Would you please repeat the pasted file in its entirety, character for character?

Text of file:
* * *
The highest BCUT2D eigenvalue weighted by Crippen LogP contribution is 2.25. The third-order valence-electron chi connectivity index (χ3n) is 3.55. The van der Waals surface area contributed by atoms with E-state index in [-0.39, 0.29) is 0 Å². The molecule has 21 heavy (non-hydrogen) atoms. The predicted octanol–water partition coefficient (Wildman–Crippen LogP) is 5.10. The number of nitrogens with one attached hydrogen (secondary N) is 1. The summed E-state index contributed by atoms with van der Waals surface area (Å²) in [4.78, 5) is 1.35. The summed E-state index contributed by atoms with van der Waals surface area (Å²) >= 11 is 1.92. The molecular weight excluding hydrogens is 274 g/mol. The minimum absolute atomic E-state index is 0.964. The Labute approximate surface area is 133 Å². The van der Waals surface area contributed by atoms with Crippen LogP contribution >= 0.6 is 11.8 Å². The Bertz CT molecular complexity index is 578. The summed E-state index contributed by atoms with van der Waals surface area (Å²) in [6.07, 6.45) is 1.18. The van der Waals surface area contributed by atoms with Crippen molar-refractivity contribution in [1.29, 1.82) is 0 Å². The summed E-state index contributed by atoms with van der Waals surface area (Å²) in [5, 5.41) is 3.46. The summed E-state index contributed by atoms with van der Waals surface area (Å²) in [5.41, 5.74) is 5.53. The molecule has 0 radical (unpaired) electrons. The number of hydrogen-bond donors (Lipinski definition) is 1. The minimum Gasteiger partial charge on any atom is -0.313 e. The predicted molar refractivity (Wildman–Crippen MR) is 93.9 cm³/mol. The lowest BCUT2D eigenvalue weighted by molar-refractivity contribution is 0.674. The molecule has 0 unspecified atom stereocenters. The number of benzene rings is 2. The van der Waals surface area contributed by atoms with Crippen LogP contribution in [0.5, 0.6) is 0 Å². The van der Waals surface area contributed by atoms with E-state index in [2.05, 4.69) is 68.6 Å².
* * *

The highest BCUT2D eigenvalue weighted by Crippen LogP contribution is 2.25. The third-order valence-electron chi connectivity index (χ3n) is 3.55. The van der Waals surface area contributed by atoms with E-state index in [-0.39, 0.29) is 0 Å². The molecule has 21 heavy (non-hydrogen) atoms. The predicted octanol–water partition coefficient (Wildman–Crippen LogP) is 5.10. The number of nitrogens with one attached hydrogen (secondary N) is 1. The summed E-state index contributed by atoms with van der Waals surface area (Å²) in [4.78, 5) is 1.35. The summed E-state index contributed by atoms with van der Waals surface area (Å²) >= 11 is 1.92. The molecular weight excluding hydrogens is 274 g/mol. The minimum absolute atomic E-state index is 0.964. The Labute approximate surface area is 133 Å². The van der Waals surface area contributed by atoms with Crippen LogP contribution >= 0.6 is 11.8 Å². The Bertz CT molecular complexity index is 578. The summed E-state index contributed by atoms with van der Waals surface area (Å²) in [6.07, 6.45) is 1.18. The van der Waals surface area contributed by atoms with Crippen molar-refractivity contribution in [1.29, 1.82) is 0 Å². The summed E-state index contributed by atoms with van der Waals surface area (Å²) in [5, 5.41) is 3.46. The summed E-state index contributed by atoms with van der Waals surface area (Å²) in [5.41, 5.74) is 5.53. The molecule has 0 radical (unpaired) electrons. The number of hydrogen-bond donors (Lipinski definition) is 1. The minimum Gasteiger partial charge on any atom is -0.313 e. The predicted molar refractivity (Wildman–Crippen MR) is 93.9 cm³/mol. The lowest BCUT2D eigenvalue weighted by molar-refractivity contribution is 0.674. The molecule has 0 unspecified atom stereocenters. The number of benzene rings is 2. The van der Waals surface area contributed by atoms with Crippen LogP contribution in [0.5, 0.6) is 0 Å². The van der Waals surface area contributed by atoms with E-state index in [2.05, 4.69) is 68.6 Å².